Thames Tideway Tunnel project hunts for construction workers in Kent

Thames Tideway Tunnel project hunts for construction workers in Kent

Thames Tideway Tunnel project hunts for engineers and construction workers in Kent to build London’s sewer system

A project to upgrade London’s sewer system is searching for the next generation of engineers and construction workers looking for a career in the maritime sector.

The Thames Tideway Tunnel scheme is hosting an event for young people interested in the works, which will be among the UK’s biggest ever engineering feats.

Bosses are looking for ex-Armed Forces personnel, local unemployed people, school leavers seeking apprenticeships and existing marine workers looking for a new challenge.

Anyone heading the the jobs fair at the University of Greenwich’s campus in Kent will be able to register their interest in job opportunities when construction starts in 2016.

Peter Green, chief executive of Jobs In Maritime, which is running the event, said: “We are committed to ensuring the Thames Tideway Tunnel project creates a lasting legacy for the people of Britain and in particular maritime workers, creating new jobs and lasting careers that continue beyond the construction of the tunnel.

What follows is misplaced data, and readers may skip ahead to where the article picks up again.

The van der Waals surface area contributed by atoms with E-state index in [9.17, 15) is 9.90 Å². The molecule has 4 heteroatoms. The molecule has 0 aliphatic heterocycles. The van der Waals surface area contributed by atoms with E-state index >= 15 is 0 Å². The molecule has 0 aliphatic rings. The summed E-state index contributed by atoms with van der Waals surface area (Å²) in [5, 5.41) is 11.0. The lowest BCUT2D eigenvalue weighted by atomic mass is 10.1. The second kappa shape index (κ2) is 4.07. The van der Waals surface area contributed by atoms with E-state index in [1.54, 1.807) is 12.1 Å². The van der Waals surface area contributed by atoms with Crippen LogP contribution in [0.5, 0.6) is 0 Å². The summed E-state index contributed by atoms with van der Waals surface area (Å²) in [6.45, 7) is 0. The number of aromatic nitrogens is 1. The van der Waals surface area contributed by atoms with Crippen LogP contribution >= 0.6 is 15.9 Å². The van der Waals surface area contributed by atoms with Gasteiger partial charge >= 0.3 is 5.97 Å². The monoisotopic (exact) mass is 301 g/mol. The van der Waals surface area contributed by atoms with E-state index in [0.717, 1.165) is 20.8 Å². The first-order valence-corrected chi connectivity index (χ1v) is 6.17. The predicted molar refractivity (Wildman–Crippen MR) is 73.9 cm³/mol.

“The events will give anyone interested in a maritime career the chance to find out more in an informal environment.”

Over the eight-year construction period, due for completion in 2023, the project will create thousands of jobs and will become London’s biggest employer.

“The River Thames has given me a fantastic career path and I know it can offer people great prospects and endless horizons…” – Thames Tideway Tunnels’ Lewis Brown

Former river apprentice Lewis Brown, 29, is now operations director for Thames Tideway Tunnel and jointly owns and manages his own shipping company, Thames Shipping Ltd.

He said: “The opportunities on this river, London’s ‘liquid highway’, are endless.

“Londoners live with this thriving, exciting, commercial river right on their doorstep yet many have never considered the job opportunities it provides.

“I’d encourage anyone who has ever thought about a career in maritime to come along to one of these events and find out more.

“The River Thames has given me a fantastic career path and I know it can offer people great prospects and endless horizons.”

The event takes place at the Hawke Building in the School of Engineering at the University of Greenwich’s Chatham Maritime campus today from noon to 4.30pm.

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